Each Sauntering Step : Chapter 5

Ashwin wakes up in Arun’s two bedroom apartment with a bad case of Saturday morning dry-mouth. The sharp rays of the eight-o-clock sun smell of cheap whiskey. He picks up his phone, struggles to his feet, walks to the bathroom. There’s a note on the screen. It’s from Arun.

I’m outside, will be back by noon.

Ashwin looks in the mirror over the basin and sees puffy eyelids, a visible paunch, saggy jowls; as he rinses his mouth, he can feel sweat collect on his forehead. He spits out a viscous mixture of phlegm and water into the basin, and soon feels his mouth fill up with more. Ashwin spits into the basin again and walks back into the room – a sea-facing bedroom with a tall single bed, spare cupboards, and a table with a terracotta lamp and clay figurines. Ashwin’s only contribution, a coffee cup with ten cigarette butts in it. In his mind, Ashwin sees an image of his bedroom – a large white room with a cabinet and a stack of clothes in one corner, a pile of books, a guitar, an amplifier, and an effects pedal in another, a Smiths poster against the wall opposite the windows, no bed, no table, just a folded chair next to a mattress on the floor, an open packet of potato chips next to the mattress, a few chips on the ground by its gaping mouth, an ashtray with cigarette butts in it, ash both in and around it.

I can’t remember a thing from last night. It’s going to take a day to get this out of my system.


Ashwin wakes up with a start. It’s nine-thirty. He struggles to his feet for the second time in two hours, carefully avoiding any sudden jerks of the head. He walks out of the room into Arun’s living room, still no sign of him, of course not, he’ll be back by twelve, walks to his fridge, his eyes opening wider with each sauntering step and extracts a bottle of Gatorade.

Yet another hangover, reach for the eggs. Not the cigarettes, the eggs. Yes, the eggs, reach for the eggs. Make an omelette, put the eggs in the Insta. Don’t forget the onions, don’t forget the tomatoes, don’t forget the green chilies. Reach for the water, don’t drink too much. Luckily, it’s a Saturday and you don’t have to work. You need to make that call by eleven.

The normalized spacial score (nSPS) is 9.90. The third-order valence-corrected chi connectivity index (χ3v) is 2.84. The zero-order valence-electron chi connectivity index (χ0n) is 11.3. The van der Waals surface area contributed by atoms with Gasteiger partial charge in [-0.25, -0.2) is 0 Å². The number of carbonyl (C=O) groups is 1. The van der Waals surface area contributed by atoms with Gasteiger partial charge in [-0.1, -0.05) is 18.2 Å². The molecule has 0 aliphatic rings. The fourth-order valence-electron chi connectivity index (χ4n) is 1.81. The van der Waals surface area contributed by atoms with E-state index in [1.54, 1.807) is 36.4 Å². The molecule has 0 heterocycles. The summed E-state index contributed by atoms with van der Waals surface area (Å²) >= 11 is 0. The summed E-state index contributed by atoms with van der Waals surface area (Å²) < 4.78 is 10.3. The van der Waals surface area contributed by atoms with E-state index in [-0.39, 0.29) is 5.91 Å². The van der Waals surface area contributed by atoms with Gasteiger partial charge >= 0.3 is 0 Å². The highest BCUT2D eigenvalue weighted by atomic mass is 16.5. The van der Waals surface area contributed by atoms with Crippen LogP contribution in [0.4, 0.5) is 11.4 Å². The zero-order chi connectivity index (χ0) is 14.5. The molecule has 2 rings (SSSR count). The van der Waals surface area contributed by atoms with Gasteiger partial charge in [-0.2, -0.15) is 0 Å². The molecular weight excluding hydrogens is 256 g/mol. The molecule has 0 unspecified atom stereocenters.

Back in the room, half-reclined on the bed, he stares at the monitor, which stares vacantly back at him from the wall, blue. He reaches for the keypad on the bed, and turns it on. Hi Ashwin, a female voice says. Black letters appear on a white background:

What would you like to have


do for



At the south-eastern corner of the monitor, the pink silhouette of a woman, presumably Sienna, poses seductively for an invisible camera.

Ashwin clicks Back frantically, as if ashamed of what he might answer.

With the video screen closed, other tiles begin to appear on the screen: 10 Secrets to Happiness, Ernest Hemingway and the Art of Bravery, and omega oblivion – highrise. Ashwin plays the omega oblivion album.


He clicks on the Hemingway thumb and scrolls down. After a few seconds of somewhat aimless scrolling, something on the screen catches his eye and he stops: Recently Read: Raymond’s Reservations by Sunayna Varma [6 times in the last 24 hours].

He clicks on the article. After about half a minute of reading, he shakes his head and scrolls to the end of the article to a link recommending Up and Down: The Rebirth of Post-Modernism?

Of course I keep reading about post-modernism. I’d read about post-anything. I’d rather see my actions as a response to my circumstances than take ownership for the things I do. That’s just the sort of loser I am. 

Arun says, a thumb blinks orange on the top corner.